Sterling fell against the euro during yesterday’s trading, with the euro strengthening on the back of the EU’s unveiling of their Coronavirus recovery package for member states.
The plan, which still needs to receive the backing of member states, will see the EU borrow on the market to raise €750bn in grants and loans to help aid economic recovery across the bloc. They will also ensure that it’s split fairly in order to ensure there is growth and recovery across the board. It is thought that Spain and Italy will receive a large proportion of the fund, seeing as their economies have been severely damaged by the lack of travel and tourism due to the rapid spread of the virus. Soon after the news the euro gained by almost 1% against the pound and this has offered some excellent opportunities for euro sellers to take advantage of.
The pound could also suffer further losses going forward, with concern still looming over the prospects of a no-deal Brexit. There are now fears that progress on talks will not be made by the end of June and the government could therefore turn their efforts to preparations for a cliff edge Brexit. As we have seen historically, the pound tends to lose value when the chances of a no-deal increase and talks breakdown, so any clients with a sterling requirement should continue to closely monitor updates and developments on this topic as they are likely to have a significant impact on the pound’s value.
The EU have recently stated they feel the UK need to make concessions and cannot ‘cherry-pick’ the benefits from the EU that are not available to other nations who have a free-trade agreement with the bloc. This has resulted in fears of a stalemate. UK and EU negotiators are due to pick up talks again next week and there will be a conference at some point in June to evaluate what progress has been made towards the deadline at the end of this year. Keep in contact with your account manager to ensure you’re kept up to speed with the latest Brexit developments and the impact on the currency market.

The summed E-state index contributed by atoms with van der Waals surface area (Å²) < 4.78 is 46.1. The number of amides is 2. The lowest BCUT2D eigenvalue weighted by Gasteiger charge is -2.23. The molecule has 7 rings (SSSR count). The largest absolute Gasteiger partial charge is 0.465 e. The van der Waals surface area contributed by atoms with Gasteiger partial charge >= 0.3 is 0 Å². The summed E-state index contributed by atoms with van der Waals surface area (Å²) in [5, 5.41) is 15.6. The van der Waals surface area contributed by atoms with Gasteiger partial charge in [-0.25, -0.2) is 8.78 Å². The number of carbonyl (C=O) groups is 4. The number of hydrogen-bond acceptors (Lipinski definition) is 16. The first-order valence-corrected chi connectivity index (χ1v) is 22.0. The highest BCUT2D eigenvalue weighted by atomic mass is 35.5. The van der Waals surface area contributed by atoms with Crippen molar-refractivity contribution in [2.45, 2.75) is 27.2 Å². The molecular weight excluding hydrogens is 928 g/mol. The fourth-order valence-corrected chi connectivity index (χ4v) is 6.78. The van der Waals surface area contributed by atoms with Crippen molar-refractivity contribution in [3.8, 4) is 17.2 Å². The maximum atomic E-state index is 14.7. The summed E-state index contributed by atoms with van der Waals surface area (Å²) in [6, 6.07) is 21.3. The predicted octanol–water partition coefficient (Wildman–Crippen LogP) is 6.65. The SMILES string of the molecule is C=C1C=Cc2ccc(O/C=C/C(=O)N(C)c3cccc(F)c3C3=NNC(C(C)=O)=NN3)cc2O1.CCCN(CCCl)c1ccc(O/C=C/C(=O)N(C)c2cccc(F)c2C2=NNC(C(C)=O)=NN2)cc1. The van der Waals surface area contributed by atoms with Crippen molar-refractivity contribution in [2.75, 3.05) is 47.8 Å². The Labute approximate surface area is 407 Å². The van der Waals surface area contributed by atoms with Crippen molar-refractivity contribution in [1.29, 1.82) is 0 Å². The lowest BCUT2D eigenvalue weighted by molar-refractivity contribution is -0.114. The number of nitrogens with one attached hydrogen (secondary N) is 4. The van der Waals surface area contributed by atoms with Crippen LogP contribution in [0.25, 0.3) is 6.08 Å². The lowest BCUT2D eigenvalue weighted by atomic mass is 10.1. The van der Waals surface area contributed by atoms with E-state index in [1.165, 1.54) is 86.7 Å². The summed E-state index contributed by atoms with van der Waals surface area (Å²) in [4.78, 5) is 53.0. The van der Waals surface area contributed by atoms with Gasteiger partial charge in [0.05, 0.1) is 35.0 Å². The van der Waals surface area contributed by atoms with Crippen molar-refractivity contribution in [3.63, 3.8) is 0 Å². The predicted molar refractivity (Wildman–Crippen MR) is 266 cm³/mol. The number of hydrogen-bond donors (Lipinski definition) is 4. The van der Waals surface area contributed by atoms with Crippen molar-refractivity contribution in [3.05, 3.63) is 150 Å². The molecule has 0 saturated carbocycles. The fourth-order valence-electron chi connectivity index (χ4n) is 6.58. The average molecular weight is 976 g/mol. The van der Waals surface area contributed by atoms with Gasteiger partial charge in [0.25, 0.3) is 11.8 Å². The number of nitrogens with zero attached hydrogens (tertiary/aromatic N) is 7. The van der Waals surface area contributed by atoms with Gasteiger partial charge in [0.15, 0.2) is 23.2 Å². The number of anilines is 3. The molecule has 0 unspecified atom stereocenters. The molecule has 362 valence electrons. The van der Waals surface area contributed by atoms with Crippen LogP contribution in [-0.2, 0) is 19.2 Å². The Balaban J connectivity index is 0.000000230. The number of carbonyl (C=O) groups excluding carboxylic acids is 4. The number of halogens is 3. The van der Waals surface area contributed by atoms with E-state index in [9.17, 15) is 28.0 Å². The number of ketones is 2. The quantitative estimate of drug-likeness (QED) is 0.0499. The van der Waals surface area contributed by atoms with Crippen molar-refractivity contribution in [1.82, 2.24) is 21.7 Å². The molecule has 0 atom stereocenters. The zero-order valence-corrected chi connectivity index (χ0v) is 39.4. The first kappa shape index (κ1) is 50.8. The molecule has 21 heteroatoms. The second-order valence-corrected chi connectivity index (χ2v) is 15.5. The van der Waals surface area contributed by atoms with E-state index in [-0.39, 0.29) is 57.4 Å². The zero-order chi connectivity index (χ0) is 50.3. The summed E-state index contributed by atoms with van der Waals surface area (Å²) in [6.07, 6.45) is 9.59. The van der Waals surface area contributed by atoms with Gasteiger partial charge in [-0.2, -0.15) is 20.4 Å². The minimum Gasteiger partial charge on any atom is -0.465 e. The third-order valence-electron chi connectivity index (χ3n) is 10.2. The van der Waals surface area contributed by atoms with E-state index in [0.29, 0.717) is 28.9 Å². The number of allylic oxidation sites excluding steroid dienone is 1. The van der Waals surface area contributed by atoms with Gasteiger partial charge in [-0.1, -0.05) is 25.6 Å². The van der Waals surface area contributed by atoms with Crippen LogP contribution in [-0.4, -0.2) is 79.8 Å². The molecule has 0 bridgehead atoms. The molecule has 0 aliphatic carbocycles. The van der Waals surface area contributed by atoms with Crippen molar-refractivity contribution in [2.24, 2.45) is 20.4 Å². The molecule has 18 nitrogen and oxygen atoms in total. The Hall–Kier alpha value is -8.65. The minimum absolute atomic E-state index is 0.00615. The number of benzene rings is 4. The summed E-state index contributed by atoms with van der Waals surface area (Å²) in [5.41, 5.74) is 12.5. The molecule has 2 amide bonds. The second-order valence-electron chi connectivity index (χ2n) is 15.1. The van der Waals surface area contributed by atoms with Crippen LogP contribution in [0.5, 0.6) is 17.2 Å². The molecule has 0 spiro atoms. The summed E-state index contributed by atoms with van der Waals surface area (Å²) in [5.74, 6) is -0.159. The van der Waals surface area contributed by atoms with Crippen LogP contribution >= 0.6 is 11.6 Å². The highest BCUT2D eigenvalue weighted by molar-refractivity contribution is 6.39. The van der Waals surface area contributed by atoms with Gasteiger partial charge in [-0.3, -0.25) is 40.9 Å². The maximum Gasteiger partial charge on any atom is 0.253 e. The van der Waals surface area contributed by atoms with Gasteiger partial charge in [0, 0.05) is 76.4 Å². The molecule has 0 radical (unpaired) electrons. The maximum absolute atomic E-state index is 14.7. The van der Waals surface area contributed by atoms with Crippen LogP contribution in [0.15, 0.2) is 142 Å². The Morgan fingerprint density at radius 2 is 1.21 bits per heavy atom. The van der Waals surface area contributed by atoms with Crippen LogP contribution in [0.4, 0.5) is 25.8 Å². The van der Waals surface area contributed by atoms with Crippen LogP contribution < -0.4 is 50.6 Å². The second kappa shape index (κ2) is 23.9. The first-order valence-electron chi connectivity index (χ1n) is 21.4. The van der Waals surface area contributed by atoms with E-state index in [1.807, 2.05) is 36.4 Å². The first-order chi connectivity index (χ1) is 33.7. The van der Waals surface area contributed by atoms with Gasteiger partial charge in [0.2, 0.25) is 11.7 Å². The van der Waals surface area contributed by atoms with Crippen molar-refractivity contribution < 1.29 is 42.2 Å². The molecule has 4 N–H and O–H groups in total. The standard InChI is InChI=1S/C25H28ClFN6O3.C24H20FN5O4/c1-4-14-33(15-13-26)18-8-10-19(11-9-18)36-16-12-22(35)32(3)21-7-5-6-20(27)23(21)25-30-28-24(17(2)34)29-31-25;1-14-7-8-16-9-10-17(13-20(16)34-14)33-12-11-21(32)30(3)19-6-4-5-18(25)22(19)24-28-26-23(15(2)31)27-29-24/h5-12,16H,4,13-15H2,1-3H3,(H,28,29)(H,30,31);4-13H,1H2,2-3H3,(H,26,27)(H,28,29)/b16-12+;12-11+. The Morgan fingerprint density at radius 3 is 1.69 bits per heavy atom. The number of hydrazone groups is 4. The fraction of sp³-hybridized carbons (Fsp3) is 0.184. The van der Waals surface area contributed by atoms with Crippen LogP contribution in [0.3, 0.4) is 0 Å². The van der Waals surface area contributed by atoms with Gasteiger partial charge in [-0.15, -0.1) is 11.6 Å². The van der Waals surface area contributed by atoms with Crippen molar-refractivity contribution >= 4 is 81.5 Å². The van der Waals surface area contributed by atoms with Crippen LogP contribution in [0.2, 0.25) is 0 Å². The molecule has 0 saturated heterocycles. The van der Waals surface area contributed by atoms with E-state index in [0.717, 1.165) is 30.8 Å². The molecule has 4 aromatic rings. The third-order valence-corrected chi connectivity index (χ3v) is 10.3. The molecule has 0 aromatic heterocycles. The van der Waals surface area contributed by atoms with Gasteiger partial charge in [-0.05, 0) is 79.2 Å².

For the remainder of this week there are some economic data releases from the EU and UK that could have an impact on GBPEUR exchange rates. This morning there are Consumer and Industrial confidence figures released for May which are likely to give greater insight into the impact of the virus. Tomorrow sees a raft of data from Germany and France, along with UK house prices. The Bank of England have recently warned that house prices could fall by 16%, but there have been reports of a high level of activity in the sector since the market reopened in recent weeks.
USD rates remained steady yesterday and made small gains against sterling, mainly due to the fears of a no-deal Brexit. This was despite tensions between the US and China continuing to rise over China’s plans to impose a new security law over Hong Kong which would threaten some of the territory’s freedoms. In response to China’s move, US Secretary of State, Mike Pompeo, has stated that Hong Kong would no longer receive special treatment under US law. This has angered Beijing, as it would mean Hong Kong’s status as a special trading hub with the US would be revoked and would be extremely damaging for the economy.
Today could see increased volatility on USD exchange rates as there is a raft of data set to be released throughout the day that will give an insight in to how the US economy has coped through the Coronavirus pandemic, which has seen deaths top 100,000 across the nation. It is expected to be announced that more than 2 million Americans will have sought unemployment benefits for a 10th consecutive week and that the number of people on jobless benefits will reach a new record high for Mid-May. Preliminary GDP figures for Q1 will also be released, along with durable goods orders which measures the costs of orders planned to last for three years or more and is a good barometer of business confidence. It is likely these data releases will cause shifts in the dollar’s value, so keep in touch with your account manager to find out how your currency transfer needs are affected.
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